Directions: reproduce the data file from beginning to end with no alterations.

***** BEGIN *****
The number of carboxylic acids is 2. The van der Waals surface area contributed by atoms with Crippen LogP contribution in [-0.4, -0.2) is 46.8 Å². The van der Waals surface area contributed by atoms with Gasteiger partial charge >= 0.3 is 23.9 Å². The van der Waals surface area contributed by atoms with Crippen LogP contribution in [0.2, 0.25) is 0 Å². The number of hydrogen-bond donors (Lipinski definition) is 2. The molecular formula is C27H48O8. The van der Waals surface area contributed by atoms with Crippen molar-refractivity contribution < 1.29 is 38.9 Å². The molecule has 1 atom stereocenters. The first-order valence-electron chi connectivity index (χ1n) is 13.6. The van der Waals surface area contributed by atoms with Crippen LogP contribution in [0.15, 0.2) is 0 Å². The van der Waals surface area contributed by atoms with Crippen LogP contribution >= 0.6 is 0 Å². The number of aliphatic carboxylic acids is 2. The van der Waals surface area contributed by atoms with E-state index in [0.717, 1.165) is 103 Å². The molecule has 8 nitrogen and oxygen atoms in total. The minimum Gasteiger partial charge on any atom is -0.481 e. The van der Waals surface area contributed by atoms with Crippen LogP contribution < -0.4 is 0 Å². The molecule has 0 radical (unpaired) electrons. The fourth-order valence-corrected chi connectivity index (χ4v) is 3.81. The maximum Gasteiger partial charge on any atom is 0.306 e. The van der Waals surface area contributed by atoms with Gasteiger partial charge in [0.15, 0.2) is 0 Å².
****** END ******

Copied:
The number of carboxylic acids is 2. The van der Waals surface area contributed by atoms with Crippen LogP contribution in [-0.4, -0.2) is 46.8 Å². The van der Waals surface area contributed by atoms with Gasteiger partial charge >= 0.3 is 23.9 Å². The van der Waals surface area contributed by atoms with Crippen LogP contribution in [0.2, 0.25) is 0 Å². The number of hydrogen-bond donors (Lipinski definition) is 2. The molecular formula is C27H48O8. The van der Waals surface area contributed by atoms with Crippen molar-refractivity contribution < 1.29 is 38.9 Å². The molecule has 1 atom stereocenters. The first-order valence-electron chi connectivity index (χ1n) is 13.6. The van der Waals surface area contributed by atoms with Crippen LogP contribution in [0.15, 0.2) is 0 Å². The van der Waals surface area contributed by atoms with Crippen LogP contribution >= 0.6 is 0 Å². The number of aliphatic carboxylic acids is 2. The van der Waals surface area contributed by atoms with E-state index in [0.717, 1.165) is 103 Å². The molecule has 8 nitrogen and oxygen atoms in total. The minimum Gasteiger partial charge on any atom is -0.481 e. The van der Waals surface area contributed by atoms with Crippen LogP contribution < -0.4 is 0 Å². The molecule has 0 radical (unpaired) electrons. The fourth-order valence-corrected chi connectivity index (χ4v) is 3.81. The maximum Gasteiger partial charge on any atom is 0.306 e. The van der Waals surface area contributed by atoms with Gasteiger partial charge in [0.15, 0.2) is 0 Å².